Street name sign

A street name sign is a type of traffic sign used to identify named roads, generally those that do not qualify as expressways or highways. Street name signs are most often found posted at intersections; sometimes, especially in the United States, in perpendicularly oriented pairs identifying each of the crossing streets.

Road name sign of East Chang'an Avenue.
Bilingual road name sign in Fort William, Scotland, in both Scottish Gaelic and English.


Trilingual street name signs in the Serbian, Slovak, and Hungarian languages, in the village of Belo Blato, Serbia.
Standard sign, New York City

Modern street name signs may be mounted in various ways, such as attached to walls or on utility poles or smaller purpose-made sign poles posted on a streetcorner, or hung over intersections from overhead supports like wires or pylons. When attached to poles, they may be stacked onto each other in alternating directions or mounted perpendicular to each other, with each sign facing the street it represents. Until around 1900 in the USA, however, street name signs were often mounted on the corners of buildings, or even chiseled into the masonry, and many of those signs still exist in older neighborhoods. They are commonly used in France and the United Kingdom. The design and style of the sign is usually common to the district in which it appears.

Some street name signs also indicate the range of house numbers found nearby, and/or the name or number of the local administrative or postal district. Some street name signs also indicate an alternative name for the street, such as "Fashion Avenue" for Seventh Avenue in New York City, or "Avenue of the Arts" for Huntington Avenue in Boston, Massachusetts. Multilingual signs are common and may be required by law in some areas, such as French-speaking regions of Canada. Multiingual signs are sometimes primarily used to promote local minority languages. See Bilingual sign for more information.

Occasionally some signs are a target for vandalism, for example in areas of language controversy; and signs on unusually or famously named streets (perhaps those containing a rude word) are especially liable to street sign theft.

In recent years, many US and Canadian cities have adopted the mast arm for traffic signal equipment; major intersections are marked with large signs mounted on the mast arms. This was started in the 1960s by the California Department of Transportation. Los Angeles and San Francisco started in the 1970s and recently New York City has introduced the bigger signs at its intersections. In 2013, New York City began to change street signs that have been previously used Highway Gothic font for a new one, Clearview, that include both upper and lower case letters, which is considered more readable.[1]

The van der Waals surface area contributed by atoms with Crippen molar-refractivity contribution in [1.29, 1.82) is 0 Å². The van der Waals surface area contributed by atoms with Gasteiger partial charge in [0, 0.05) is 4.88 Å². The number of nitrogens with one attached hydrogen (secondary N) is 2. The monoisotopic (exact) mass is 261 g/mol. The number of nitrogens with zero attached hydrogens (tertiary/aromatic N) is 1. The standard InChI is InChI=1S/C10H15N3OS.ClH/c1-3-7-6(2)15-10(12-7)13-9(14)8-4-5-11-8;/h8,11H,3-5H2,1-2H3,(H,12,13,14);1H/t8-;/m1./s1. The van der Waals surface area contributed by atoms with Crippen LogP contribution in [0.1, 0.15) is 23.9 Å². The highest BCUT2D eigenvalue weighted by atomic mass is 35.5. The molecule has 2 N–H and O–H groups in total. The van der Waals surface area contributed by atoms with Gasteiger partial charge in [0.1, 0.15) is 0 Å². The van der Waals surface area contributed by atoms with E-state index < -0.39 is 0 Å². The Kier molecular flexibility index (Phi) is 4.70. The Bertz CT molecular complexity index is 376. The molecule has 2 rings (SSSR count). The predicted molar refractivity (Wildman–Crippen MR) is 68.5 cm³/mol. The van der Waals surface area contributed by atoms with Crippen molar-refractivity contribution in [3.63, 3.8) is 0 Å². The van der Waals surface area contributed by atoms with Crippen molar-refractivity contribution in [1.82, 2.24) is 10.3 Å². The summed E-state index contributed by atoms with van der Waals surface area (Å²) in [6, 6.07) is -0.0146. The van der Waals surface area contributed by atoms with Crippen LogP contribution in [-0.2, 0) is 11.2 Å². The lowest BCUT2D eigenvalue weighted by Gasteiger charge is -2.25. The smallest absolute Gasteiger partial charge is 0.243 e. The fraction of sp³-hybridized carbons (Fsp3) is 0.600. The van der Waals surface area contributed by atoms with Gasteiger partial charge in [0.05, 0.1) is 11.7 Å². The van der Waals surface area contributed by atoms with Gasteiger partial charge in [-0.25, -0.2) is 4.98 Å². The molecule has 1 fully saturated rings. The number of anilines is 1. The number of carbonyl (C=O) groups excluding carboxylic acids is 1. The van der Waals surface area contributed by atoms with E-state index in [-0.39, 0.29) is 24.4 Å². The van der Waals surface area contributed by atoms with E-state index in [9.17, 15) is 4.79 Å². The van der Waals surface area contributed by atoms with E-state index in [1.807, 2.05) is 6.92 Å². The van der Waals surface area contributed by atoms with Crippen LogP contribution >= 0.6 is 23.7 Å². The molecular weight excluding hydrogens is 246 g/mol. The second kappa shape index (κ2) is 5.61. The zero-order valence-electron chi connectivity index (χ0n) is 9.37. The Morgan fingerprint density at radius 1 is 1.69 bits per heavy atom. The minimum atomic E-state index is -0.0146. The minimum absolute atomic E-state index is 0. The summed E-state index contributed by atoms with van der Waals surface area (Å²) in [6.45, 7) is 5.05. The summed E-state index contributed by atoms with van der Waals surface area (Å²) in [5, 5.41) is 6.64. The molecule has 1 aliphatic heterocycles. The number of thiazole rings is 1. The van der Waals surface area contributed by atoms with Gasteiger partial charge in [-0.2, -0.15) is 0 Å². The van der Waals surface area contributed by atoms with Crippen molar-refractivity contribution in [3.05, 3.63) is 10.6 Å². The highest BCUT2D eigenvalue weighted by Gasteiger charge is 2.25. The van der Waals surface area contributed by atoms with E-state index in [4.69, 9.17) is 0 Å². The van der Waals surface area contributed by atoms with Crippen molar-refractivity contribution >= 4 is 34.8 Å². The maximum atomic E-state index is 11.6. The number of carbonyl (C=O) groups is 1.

Color coding and typographyEdit

Street sign corner in Tartu, Estonia

Usually, the color scheme used on the sign just reflects the local standard (for example, white letters on a green background are common throughout the US). However, in some cases, the color of a sign can provide information, as well. One example can be found in Minneapolis, Minnesota. Within its city limits, all roads designated as a snow emergency route use a blue sign, these are typically major arterial routes. Other roads have green signs. Other places sometimes use blue or white signs to indicate private roads.

As of 2009, the Manual on Uniform Traffic Control Devices (MUTCD) approved color schemes for street name signs including a green, blue, or brown background with white text, or a white background with black text.[2] Despite the MUTCD's attempt to restrict street name signs to only the aforementioned color schemes, other color schemes are used in some cities. For example, the city of Mesa, Arizona uses ruby red colored street name signs at signalized intersections in the Fiesta District in the western part of the city. The city of Houston, Texas allows for street name signs in several of its neighborhoods (usually part of a management district, where property owners assess additional fees to themselves to pay for extra services) to be of significantly different color schemes and fonts than the citywide standard. Since the new MUTCD standard was adopted, some cities have begun transitioning from noncompliant colors. San Jose, California traditionally used white letters on a black background on its street name signs for many decades, but shifted during the 2010s to white letters on a green background.

In 1952 in the UK, David Kindersley submitted a design, MoT Serif, to the British Ministry of Transport, which required new lettering to use on United Kingdom road signs. Although the Road Research Laboratory found Kindersley's design more legible, the all-capitals design with serifs was passed over in favour of that of Jock Kinneir and Margaret Calvert. Many of the street signs in Britain use Kindersley fonts.[3]


See alsoEdit


  1. ^ Bacho, Katia (June 24, 2013). "On the Street Clarity". The New Yorker (subscription needed). p. 30.
  2. ^ "Manual on Uniform Traffic Control Devices 2009 Edition Chapter 2D. Guide Signs—Conventional Roads". Federal Highway Administration. Retrieved March 4, 2015.
  3. ^ Richard Kindersley Studio official website

External linksEdit